Research axes

In France, the first fatal case of infection with N. fowleri was reported in a geothermal bath in Guadeloupe (French West Indies) in 2008.

Since then, we developed at the Institut Pasteur de Guadeloupe (IPG) 3 major research axes:

  • Axis 1: Naegleria fowleri biology and pathogenesis.
  • Axis 2: Diversity and distribution of FLA.
  • Axis 3: Services.

If you want to know more or join us, please contact: IMarcelino/AT\

Axis 1. Naegleria fowleri biology and pathogenesis

Members of the Naegleria genus belong to the major eukaryotic lineage Heterolobosea. Over 50 recognized species detected, N. fowleri (also called brain-eating amoeba) is the only one being pathogenic to humans, causing a rare but fulminant primary amoebic meningoencephalitis (PAM).

PAM affects mainly healthy children or young adults (Sarink et al. 2021). The infection occurs when contaminated water enters the nose; N. fowleri (specially trophozoites) follows the olfactory nerve to the brain through the cribriform plate. There, it induces phagocytosis of brain material, provoking tissue damage and hemorrhagic necrosis causing a fatal brain infection. The disease progresses rapidly leading to death within 7-12 days (Moseman 2020). Combined with its low incidence (Trabelsi et al. 2012; Siddiqui et al. 2016), early diagnosis is difficult (the PAM symptoms closely resembled bacterial meningitis (Jahangeer et al. 2020); the link with Naegleria is usually made post-mortem by microscopic examination of the cerebral spinal fluid or by quantitative PCR.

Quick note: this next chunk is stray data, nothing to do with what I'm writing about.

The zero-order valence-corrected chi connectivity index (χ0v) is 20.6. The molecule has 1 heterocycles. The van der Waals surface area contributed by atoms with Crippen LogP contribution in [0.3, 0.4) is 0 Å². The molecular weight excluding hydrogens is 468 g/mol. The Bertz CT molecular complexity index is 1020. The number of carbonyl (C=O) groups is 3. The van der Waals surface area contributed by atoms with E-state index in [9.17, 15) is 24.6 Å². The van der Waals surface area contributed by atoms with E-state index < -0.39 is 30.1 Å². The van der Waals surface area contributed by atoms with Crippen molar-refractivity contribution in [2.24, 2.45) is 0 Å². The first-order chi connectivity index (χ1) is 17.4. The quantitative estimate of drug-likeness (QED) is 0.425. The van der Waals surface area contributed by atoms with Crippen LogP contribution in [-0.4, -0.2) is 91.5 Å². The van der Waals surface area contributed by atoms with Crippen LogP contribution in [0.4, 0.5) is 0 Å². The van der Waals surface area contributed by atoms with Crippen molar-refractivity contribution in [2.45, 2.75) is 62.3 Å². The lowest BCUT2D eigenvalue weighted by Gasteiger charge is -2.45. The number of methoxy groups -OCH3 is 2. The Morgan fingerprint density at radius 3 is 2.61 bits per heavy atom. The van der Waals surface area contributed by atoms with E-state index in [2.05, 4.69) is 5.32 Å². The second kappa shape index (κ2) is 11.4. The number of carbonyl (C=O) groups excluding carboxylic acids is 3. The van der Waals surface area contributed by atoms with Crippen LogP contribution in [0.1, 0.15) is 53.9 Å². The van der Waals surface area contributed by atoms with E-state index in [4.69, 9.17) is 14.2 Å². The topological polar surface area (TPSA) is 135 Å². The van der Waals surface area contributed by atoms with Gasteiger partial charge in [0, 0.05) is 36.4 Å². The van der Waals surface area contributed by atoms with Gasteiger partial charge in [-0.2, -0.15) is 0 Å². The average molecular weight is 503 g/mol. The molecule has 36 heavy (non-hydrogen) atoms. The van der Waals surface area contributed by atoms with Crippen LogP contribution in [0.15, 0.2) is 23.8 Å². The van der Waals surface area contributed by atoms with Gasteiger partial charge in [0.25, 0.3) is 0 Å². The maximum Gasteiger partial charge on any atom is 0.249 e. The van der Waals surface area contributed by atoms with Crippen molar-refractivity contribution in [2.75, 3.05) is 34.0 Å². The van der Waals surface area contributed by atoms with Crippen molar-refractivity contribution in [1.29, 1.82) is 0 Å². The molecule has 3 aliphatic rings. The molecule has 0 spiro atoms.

In recent years, an increased number of PAM cases have been reported worldwide, particularly in temperate regions and developing countries; this is probably due to global warming, global overpopulation and increased industrial activities (Kemble et al., 2012; Siddiqui et al., 2016; Maciver et al., 2020). Despite successful treatment options with miltefosine and other antimicrobial medication (Debnath 2021), the mortality rate is still significant, suggesting the need to find effective therapies (Khan et al., 2021).

To develop improved diagnostic tools and/or provide an early and effective treatment against N. fowleri infection, it is necessary to improve the knowledge on the biology and the pathogenesis of this amoeba.

Naegleria fowleri is a remarkable microorganism:

  • It exists in 3 distinct forms,

  • It survives in different ecosystems (water, soil, air), and occasionally infects humans and animals

    Naegleria life cycle and biology
  • It can use different sources of nutrients in vivo and in vitro,

  • It can induce asymptomatic infections in humans,

  • It exists under different genotypes in the world,

  • and it can harbor pathogenic microorganisms, in particular bacteria.

It has also been proved that the degree of virulence of N. fowleri trophozoites can vary depending on the strain and the culture conditions.

These observations raise many questions such as: Which are the genes associated to virulence? Which gene /proteins are expressed in virulent and “less-virulent” strains? Are N. fowleri strains isolated from the environment genetically different from isolated from humans?

Our Amoebae Team aims to answer to these questions using genomics, transcriptomics and bioinformatics.